Following the adoption of C-218, several international sportsbooks have expressed their interest to consider launching operations in Canada:

  • DraftKings
  • BetMGM
  • FanDuel
  • TheScore Bet
  • PointsBet
  • Caesars
  • Hard Rock

What Impact Can It Bring?

The bottom line of C-218 means single-game wagering will be legal in Canada some time during 2022. Most provinces have already taken the required initiatives and made the bill effective. However, some provinces are still working on the arrangements; for instance, the bill will be effective in Ontario on 4 April. 

Since May 2018, when the US Supreme Court struck down PASPA, the American sports gambling industry has grown by 65%, totalling $430 million. Similarly, when Canada legalizes single-event sports betting, the country’s gambling income is projected to increase as well. 

In 2019, the US received over $10 billion in gambling taxes, an increase of $1 billion since PASPA was repealed—indicating a significant revenue increase. Undoubtedly, Canada will also benefit from legalizing sports betting on single events.

With the new legislation in place, wagering in Canada will be easier to comprehend and considerably safer for people to participate in.

Reportedly, 10 provinces and 3 territories offer casino games, parlay-style sports betting, and lotteries overseen by one of the country’s five lottery commissions. Certain provinces with lesser populations have merged to establish a single lottery commission, which explains why there are five commissioners for 10 provinces. If provinces want to do so, it will be quite simple to incorporate single-game sports betting into their current regulatory system. Each province will determine its own course of action.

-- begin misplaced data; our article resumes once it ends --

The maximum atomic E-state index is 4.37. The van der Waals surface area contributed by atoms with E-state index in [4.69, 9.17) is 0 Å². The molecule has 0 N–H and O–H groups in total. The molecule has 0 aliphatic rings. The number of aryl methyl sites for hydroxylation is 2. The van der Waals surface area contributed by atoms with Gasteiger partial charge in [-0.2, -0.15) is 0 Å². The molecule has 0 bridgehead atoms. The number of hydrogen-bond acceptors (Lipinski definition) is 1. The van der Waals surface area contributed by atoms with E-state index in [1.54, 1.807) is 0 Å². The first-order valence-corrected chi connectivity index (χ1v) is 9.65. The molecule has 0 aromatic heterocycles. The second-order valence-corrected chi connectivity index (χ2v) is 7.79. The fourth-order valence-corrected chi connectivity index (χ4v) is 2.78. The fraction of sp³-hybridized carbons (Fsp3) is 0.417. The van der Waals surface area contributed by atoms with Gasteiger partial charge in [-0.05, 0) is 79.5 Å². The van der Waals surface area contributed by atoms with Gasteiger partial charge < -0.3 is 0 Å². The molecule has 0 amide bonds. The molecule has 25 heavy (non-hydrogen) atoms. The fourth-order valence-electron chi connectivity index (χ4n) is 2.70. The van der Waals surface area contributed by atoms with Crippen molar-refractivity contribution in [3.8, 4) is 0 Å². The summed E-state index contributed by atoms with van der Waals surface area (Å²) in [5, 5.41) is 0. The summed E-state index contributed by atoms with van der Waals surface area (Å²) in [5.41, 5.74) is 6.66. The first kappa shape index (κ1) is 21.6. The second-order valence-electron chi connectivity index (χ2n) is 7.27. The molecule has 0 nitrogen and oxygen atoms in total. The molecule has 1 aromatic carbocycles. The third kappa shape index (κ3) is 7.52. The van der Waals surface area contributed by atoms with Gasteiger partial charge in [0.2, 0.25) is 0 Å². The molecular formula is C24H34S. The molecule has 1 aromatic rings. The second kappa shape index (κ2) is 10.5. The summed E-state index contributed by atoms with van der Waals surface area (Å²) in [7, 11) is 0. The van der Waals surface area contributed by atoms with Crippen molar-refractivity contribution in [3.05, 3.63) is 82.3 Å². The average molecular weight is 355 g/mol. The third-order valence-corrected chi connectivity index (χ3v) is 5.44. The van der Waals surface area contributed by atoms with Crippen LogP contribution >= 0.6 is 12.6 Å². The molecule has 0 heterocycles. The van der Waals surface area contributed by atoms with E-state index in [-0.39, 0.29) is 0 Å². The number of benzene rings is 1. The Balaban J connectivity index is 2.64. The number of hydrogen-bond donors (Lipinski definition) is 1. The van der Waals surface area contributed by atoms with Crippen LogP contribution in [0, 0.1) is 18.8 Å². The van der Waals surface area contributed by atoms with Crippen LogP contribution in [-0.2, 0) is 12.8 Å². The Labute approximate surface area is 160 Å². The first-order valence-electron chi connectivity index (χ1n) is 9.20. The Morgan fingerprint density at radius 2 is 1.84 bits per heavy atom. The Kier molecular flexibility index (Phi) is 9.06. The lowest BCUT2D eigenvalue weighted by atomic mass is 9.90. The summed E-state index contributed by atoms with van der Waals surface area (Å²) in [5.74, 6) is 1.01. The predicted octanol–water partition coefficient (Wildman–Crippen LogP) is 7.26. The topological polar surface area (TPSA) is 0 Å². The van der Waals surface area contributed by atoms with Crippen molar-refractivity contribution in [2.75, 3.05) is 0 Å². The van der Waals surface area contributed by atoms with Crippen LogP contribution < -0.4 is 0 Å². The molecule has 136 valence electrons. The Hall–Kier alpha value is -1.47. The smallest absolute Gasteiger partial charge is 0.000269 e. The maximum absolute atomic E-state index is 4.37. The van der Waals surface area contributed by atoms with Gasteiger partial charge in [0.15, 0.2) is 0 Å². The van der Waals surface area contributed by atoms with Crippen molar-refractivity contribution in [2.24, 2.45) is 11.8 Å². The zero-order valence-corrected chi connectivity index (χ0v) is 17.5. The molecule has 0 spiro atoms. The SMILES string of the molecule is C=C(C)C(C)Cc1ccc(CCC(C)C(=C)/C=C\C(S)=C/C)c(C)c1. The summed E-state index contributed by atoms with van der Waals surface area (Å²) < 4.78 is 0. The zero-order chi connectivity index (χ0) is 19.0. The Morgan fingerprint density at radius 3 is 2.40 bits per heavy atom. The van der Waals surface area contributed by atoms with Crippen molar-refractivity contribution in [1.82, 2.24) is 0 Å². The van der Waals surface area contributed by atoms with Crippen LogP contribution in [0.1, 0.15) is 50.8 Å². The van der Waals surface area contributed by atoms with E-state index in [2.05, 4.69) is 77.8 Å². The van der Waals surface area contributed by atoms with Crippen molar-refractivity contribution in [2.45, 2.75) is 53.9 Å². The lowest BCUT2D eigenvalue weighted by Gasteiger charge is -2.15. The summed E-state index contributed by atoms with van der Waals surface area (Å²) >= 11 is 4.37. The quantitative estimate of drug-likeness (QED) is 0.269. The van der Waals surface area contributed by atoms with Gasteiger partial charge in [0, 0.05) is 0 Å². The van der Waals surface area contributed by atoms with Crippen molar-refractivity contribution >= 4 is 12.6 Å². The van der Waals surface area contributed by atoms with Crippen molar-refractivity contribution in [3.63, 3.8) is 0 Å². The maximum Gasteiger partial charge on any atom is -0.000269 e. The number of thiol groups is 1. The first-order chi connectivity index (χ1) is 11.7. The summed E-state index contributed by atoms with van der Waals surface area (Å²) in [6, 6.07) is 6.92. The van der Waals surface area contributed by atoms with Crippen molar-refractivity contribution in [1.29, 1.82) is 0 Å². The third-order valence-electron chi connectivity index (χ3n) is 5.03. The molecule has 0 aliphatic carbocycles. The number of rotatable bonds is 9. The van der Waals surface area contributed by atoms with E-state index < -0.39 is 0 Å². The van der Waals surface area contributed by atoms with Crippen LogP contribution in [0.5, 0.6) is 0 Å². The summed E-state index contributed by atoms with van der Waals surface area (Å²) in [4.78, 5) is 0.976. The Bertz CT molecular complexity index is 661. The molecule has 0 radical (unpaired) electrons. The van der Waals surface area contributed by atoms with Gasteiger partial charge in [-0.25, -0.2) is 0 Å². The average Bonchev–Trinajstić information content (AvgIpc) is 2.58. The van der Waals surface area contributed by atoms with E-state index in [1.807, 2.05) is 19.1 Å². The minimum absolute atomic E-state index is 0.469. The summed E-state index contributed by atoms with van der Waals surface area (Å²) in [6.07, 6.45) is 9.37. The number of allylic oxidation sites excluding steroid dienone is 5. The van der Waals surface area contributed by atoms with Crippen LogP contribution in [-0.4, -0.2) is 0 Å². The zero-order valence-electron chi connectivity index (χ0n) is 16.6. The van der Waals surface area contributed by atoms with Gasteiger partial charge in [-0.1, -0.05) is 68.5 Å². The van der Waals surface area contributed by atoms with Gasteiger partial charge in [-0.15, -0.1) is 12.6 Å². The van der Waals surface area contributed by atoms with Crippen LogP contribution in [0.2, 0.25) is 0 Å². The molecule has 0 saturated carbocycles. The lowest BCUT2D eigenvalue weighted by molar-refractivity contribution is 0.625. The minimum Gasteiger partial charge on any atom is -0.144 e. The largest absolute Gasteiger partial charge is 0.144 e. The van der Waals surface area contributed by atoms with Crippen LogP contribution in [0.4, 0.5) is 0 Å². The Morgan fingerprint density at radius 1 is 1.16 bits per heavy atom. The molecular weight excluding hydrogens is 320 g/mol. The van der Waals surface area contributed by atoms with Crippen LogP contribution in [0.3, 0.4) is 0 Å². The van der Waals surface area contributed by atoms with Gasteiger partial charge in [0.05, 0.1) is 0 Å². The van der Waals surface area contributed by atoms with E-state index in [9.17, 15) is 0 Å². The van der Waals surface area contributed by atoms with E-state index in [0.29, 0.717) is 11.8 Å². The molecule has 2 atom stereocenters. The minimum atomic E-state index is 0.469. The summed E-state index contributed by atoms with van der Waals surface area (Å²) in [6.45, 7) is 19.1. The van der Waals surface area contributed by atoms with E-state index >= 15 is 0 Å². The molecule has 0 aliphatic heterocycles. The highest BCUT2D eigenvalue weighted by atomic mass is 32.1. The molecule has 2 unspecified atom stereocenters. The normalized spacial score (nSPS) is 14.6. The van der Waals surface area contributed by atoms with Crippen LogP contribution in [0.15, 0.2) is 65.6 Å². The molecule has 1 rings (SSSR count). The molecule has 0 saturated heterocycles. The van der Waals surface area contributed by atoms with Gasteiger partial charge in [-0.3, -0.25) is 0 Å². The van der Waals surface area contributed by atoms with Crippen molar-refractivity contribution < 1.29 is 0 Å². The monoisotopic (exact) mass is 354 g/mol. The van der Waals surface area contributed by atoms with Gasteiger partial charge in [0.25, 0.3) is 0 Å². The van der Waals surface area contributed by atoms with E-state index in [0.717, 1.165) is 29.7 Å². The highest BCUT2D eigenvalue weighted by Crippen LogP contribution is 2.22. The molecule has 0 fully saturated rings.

The most plausible implication of the adoption of C-218 is that existing gaming regulators will include single-game betting into their existing online sportsbooks. For instance, the British Columbia Lottery Commission (BCLC) operates the excellent “Play Now website” and smartphone app, including a varied range of gambling utilities. BCLC welcomes C-218 and has officially announced that single-game wagering is authorized on 27 August 2021, and it will be included in Play Now shortly. The 4 other provincially-run bookmakers are expected to follow suit. “We’re excited to soon provide these new offerings to our players on PlayNow.com, which is British Columbia’s only legal gambling website and generates significant revenue for the Province of British Columbia to support things like healthcare, education, and community programs,” said Lynda Cavanaugh, Interim President and CEO of the BCLC.

Final Thoughts

As exciting as the government legalization of single-game sports betting is, it is vital to keep in mind that gambling is supervised at the provincial level in Canada. Therefore, any company hoping to take advantage of these new prospects should get legal counsel to negotiate the numerous provincial legislative frameworks.

The views expressed in this article are those of the authors and do not necessarily reflect the views or policies of The World Financial Review.